More on Osceola: his name, plus one officer's perspective
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The English variant of his name came from the Creek words Asi-Yaholo, meaning "Black Drink Singer," which referred to a Southeastern ritual of drinking a pungent black tea (and then crying out to the deity) before important events.
By the time of the Fort King negotiations, many white officers knew Osceola under his English surname, Powell.
As a leader, however, he was just establishing himself among his adopted people. His bold opposition to the Treaty of Payne's Landing fired the imaginations of both his fellow warriors and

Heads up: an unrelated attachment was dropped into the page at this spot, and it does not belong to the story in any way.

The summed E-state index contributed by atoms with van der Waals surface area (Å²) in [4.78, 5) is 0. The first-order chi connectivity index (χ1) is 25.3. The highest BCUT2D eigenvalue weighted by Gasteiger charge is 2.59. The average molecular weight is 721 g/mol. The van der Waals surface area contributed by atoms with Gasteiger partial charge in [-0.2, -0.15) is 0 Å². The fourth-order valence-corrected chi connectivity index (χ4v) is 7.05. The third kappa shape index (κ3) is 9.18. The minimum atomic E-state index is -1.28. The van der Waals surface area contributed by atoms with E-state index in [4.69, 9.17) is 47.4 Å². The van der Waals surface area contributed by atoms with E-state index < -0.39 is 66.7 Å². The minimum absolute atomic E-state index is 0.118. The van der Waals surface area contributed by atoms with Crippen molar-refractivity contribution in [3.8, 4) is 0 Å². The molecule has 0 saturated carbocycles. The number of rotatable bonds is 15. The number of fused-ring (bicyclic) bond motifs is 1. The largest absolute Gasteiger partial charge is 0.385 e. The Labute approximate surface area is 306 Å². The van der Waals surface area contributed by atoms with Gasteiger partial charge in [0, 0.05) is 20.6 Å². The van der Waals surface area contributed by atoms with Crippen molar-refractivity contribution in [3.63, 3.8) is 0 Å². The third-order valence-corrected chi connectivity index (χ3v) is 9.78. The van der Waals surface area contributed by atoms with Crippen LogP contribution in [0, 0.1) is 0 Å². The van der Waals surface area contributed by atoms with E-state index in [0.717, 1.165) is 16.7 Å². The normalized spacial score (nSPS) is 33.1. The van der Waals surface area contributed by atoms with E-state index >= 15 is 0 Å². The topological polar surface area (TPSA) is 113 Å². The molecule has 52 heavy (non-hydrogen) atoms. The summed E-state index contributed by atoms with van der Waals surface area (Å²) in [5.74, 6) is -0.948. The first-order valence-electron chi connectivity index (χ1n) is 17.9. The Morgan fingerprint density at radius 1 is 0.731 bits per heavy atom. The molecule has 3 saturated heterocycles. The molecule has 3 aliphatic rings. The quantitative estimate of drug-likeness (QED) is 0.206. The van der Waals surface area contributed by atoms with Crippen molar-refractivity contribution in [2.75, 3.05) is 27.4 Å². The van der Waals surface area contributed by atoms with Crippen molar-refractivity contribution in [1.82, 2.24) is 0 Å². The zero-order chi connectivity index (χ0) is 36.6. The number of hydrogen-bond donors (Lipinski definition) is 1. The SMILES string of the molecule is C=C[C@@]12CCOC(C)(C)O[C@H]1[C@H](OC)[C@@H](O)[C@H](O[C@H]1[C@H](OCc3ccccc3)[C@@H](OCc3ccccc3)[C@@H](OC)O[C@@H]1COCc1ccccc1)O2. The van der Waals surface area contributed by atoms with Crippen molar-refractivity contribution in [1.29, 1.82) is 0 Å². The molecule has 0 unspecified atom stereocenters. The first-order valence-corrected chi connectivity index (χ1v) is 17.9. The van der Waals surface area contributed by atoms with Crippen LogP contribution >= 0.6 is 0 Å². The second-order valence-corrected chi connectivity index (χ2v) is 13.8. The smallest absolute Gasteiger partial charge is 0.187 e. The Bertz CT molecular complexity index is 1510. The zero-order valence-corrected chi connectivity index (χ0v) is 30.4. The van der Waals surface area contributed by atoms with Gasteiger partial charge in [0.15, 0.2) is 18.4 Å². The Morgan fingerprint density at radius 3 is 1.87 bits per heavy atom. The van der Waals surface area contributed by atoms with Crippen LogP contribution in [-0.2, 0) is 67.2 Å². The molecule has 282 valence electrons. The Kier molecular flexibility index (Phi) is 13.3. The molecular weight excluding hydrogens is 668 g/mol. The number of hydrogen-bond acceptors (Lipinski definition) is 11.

his future adversaries, as reflected in Lieutenant Sprague's account:
"What he said and did was the result of a momentary feeling, without previous consultations or understandings, which caused the experienced counsellors of the nation to treat him with great respect. He threw aside the ridiculous mummery of sages and prophets
... and openly declared his views and opinions, regardless of consequences....
Feeling conscientiously right himself, he infused the same spirit into others, who with renewed resolution adhered to their opposition to the
Sprague Origin 100-1.
Part 2, War: l